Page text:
Wednesday, February 1, 2012

We Will Obey God

In Acts 5, we have obedience illustrated in the lives of the apostles.  They were dragged before the High Priest in verses 16 and following.  The charge?  Preaching the Gospel and healing the sick.  When the angel of the Lord came and released them from prison during the night, he instructed them to go back to the temple and preach the “words of this life” (vs.20).  If I had been beaten and thrown into prison, I would have escaped the city at the first chance I had.  But not so with the apostles – they obeyed the instructions from the angel and returned to the temple the next morning to the preach the Gospel.

You can imagine what the response was when the High Priest discovered that they were at it again!  He was not happy.  He was incredulous that they had disobeyed his warning to stop preaching the Gospel (vs.27-28). 

Not afraid, the response was given in verse 29:

“We ought to obey God rather than men.”

So simple.  So profound.  So often not the case.  How many times do we bow to the wishes or demands of society?  We don’t want to stand out, so we choose to blend in.  Preaching the Gospel isn’t popular, so we just hand a tract instead (if we do anything at all).  We don’t want to confront sin, so we find a way to gloss over it or not deal with it.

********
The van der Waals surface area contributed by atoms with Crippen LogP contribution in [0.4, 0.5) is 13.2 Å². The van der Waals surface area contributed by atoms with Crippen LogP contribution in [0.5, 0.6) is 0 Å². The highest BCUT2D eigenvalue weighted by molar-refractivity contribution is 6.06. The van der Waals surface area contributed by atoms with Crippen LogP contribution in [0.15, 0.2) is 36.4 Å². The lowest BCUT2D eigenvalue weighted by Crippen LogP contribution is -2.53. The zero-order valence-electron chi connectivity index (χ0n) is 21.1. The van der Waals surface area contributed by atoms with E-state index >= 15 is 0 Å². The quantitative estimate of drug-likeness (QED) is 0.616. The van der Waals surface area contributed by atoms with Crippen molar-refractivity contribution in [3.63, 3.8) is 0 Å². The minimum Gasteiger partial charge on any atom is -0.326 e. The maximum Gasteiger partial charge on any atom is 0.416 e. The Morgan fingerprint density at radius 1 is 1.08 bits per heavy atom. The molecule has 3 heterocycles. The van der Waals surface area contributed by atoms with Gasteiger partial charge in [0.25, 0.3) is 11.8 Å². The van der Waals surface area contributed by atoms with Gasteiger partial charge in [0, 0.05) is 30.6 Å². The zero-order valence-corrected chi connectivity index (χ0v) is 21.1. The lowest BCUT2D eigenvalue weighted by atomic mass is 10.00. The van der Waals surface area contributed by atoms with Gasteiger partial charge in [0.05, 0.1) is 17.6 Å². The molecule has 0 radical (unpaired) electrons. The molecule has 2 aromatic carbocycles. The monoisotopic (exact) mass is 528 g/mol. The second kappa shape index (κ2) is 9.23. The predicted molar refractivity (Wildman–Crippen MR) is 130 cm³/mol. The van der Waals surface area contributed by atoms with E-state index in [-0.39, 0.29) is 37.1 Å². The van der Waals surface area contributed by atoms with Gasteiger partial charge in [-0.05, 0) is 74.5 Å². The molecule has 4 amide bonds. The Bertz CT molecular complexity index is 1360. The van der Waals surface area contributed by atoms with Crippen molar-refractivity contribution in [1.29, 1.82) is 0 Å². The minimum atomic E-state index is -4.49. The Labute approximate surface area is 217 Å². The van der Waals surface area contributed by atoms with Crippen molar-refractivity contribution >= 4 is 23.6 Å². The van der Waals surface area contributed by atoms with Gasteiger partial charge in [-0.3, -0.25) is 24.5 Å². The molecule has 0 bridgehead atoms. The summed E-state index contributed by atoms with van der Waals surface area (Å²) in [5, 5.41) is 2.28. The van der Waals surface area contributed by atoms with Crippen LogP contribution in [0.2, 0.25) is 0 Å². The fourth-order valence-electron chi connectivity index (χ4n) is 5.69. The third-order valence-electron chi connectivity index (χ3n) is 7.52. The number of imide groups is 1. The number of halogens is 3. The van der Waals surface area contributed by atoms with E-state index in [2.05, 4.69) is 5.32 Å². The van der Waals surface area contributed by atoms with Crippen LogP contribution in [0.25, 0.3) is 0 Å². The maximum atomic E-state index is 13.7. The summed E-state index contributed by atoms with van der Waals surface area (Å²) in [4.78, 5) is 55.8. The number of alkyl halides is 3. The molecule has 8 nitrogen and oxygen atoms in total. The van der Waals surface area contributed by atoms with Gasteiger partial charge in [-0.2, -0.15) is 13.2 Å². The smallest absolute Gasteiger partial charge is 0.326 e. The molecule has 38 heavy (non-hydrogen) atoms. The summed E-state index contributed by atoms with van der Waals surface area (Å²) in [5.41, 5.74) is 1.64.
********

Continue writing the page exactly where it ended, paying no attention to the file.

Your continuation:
I like what Gamaliel said in verses 35-39.  Though he was a Pharisee, he was very wise in the counsel which he offered.  He said,

“Refrain from these men, and let them alone:  for if this counsel or this work be of men, it will come to nought:  But if it be of God, ye cannot overthrow it; lest haply ye be found even to fight against God.”

I know that sometimes I get very worked up when I come across something that I don’t like.  A political view that I think is wrong.  Someone spewing wrong doctrine.  People in powerful positions who water-down or twist the truth.  I don’t need to worry about them.  Yes – stand for what is right.  But really, if it is of God, I cannot destroy it.  And if it is of men, it will come to nothing.  I just need to rest in the Lord (Ps.37:7).

The last thing which I noticed in this story is the final response of the apostles.  They were beaten before the authorities let them go free.  They didn’t upset, or discouraged, or angry.  In verse 41, they were found “rejoicing that they were counted worthy to suffer shame for His name.”  And in verse 42, they returned right away to preaching the Gospel.  What an example they set for us, not only for response to persecution, but also that in trials we may “count it all joy” (James 1).